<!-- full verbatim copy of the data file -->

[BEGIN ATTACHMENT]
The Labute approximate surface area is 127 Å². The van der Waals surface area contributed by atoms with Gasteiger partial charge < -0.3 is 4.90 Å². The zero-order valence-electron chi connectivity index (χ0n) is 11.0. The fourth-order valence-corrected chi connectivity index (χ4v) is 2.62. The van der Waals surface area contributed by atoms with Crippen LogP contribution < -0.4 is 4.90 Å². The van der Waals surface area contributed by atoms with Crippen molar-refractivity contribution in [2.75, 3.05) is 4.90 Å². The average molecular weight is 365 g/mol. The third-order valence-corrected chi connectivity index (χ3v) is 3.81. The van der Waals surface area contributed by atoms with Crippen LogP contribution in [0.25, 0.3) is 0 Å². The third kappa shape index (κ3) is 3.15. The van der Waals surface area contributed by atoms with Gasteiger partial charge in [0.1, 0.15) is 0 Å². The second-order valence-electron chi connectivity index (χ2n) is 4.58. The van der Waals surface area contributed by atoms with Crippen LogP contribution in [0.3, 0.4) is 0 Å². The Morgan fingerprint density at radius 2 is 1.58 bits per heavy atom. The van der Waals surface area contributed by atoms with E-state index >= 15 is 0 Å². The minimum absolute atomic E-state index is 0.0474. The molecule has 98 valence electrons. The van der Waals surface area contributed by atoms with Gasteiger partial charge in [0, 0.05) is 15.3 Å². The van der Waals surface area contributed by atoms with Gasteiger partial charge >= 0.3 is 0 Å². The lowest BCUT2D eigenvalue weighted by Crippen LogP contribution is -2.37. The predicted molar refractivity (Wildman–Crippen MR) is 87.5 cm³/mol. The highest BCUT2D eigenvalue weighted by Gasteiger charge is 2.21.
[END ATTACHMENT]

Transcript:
The Labute approximate surface area is 127 Å². The van der Waals surface area contributed by atoms with Gasteiger partial charge < -0.3 is 4.90 Å². The zero-order valence-electron chi connectivity index (χ0n) is 11.0. The fourth-order valence-corrected chi connectivity index (χ4v) is 2.62. The van der Waals surface area contributed by atoms with Crippen LogP contribution < -0.4 is 4.90 Å². The van der Waals surface area contributed by atoms with Crippen molar-refractivity contribution in [2.75, 3.05) is 4.90 Å². The average molecular weight is 365 g/mol. The third-order valence-corrected chi connectivity index (χ3v) is 3.81. The van der Waals surface area contributed by atoms with Crippen LogP contribution in [0.25, 0.3) is 0 Å². The third kappa shape index (κ3) is 3.15. The van der Waals surface area contributed by atoms with Gasteiger partial charge in [0.1, 0.15) is 0 Å². The second-order valence-electron chi connectivity index (χ2n) is 4.58. The van der Waals surface area contributed by atoms with Crippen LogP contribution in [0.3, 0.4) is 0 Å². The Morgan fingerprint density at radius 2 is 1.58 bits per heavy atom. The van der Waals surface area contributed by atoms with E-state index >= 15 is 0 Å². The minimum absolute atomic E-state index is 0.0474. The molecule has 98 valence electrons. The van der Waals surface area contributed by atoms with Gasteiger partial charge in [0, 0.05) is 15.3 Å². The van der Waals surface area contributed by atoms with Gasteiger partial charge >= 0.3 is 0 Å². The lowest BCUT2D eigenvalue weighted by Crippen LogP contribution is -2.37. The predicted molar refractivity (Wildman–Crippen MR) is 87.5 cm³/mol. The highest BCUT2D eigenvalue weighted by Gasteiger charge is 2.21.